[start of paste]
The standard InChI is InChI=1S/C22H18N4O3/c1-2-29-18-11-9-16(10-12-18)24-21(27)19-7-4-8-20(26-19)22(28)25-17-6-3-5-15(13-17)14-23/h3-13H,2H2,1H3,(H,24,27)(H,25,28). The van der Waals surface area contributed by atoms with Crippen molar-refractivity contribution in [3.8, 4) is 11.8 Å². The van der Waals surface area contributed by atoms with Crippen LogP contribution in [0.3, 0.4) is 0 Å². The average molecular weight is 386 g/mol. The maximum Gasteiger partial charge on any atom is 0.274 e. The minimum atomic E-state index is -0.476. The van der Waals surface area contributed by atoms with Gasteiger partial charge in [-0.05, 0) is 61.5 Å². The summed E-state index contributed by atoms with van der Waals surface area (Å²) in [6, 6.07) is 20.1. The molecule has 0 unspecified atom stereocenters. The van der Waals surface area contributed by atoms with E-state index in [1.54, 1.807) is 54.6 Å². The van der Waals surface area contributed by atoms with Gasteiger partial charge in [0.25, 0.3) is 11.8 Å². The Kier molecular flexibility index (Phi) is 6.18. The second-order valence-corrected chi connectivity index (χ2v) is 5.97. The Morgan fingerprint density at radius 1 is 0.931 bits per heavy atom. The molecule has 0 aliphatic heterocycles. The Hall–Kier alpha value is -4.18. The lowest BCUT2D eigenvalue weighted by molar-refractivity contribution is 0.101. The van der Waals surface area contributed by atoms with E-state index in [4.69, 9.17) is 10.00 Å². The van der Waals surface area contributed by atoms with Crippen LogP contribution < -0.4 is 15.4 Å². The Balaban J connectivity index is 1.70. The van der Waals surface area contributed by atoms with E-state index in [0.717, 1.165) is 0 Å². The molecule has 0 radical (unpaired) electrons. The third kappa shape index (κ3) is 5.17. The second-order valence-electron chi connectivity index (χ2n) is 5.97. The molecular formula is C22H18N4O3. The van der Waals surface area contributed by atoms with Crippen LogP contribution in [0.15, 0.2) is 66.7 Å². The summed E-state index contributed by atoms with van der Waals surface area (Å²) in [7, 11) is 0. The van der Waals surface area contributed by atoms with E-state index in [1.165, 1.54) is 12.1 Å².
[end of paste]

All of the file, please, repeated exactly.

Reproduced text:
The standard InChI is InChI=1S/C22H18N4O3/c1-2-29-18-11-9-16(10-12-18)24-21(27)19-7-4-8-20(26-19)22(28)25-17-6-3-5-15(13-17)14-23/h3-13H,2H2,1H3,(H,24,27)(H,25,28). The van der Waals surface area contributed by atoms with Crippen molar-refractivity contribution in [3.8, 4) is 11.8 Å². The van der Waals surface area contributed by atoms with Crippen LogP contribution in [0.3, 0.4) is 0 Å². The average molecular weight is 386 g/mol. The maximum Gasteiger partial charge on any atom is 0.274 e. The minimum atomic E-state index is -0.476. The van der Waals surface area contributed by atoms with Gasteiger partial charge in [-0.05, 0) is 61.5 Å². The summed E-state index contributed by atoms with van der Waals surface area (Å²) in [6, 6.07) is 20.1. The molecule has 0 unspecified atom stereocenters. The van der Waals surface area contributed by atoms with E-state index in [1.54, 1.807) is 54.6 Å². The van der Waals surface area contributed by atoms with Gasteiger partial charge in [0.25, 0.3) is 11.8 Å². The Kier molecular flexibility index (Phi) is 6.18. The second-order valence-corrected chi connectivity index (χ2v) is 5.97. The Morgan fingerprint density at radius 1 is 0.931 bits per heavy atom. The molecule has 0 aliphatic heterocycles. The Hall–Kier alpha value is -4.18. The lowest BCUT2D eigenvalue weighted by molar-refractivity contribution is 0.101. The van der Waals surface area contributed by atoms with E-state index in [4.69, 9.17) is 10.00 Å². The van der Waals surface area contributed by atoms with Crippen LogP contribution < -0.4 is 15.4 Å². The Balaban J connectivity index is 1.70. The van der Waals surface area contributed by atoms with E-state index in [0.717, 1.165) is 0 Å². The molecule has 0 radical (unpaired) electrons. The third kappa shape index (κ3) is 5.17. The second-order valence-electron chi connectivity index (χ2n) is 5.97. The molecular formula is C22H18N4O3. The van der Waals surface area contributed by atoms with Crippen LogP contribution in [0.15, 0.2) is 66.7 Å². The summed E-state index contributed by atoms with van der Waals surface area (Å²) in [7, 11) is 0. The van der Waals surface area contributed by atoms with E-state index in [1.165, 1.54) is 12.1 Å².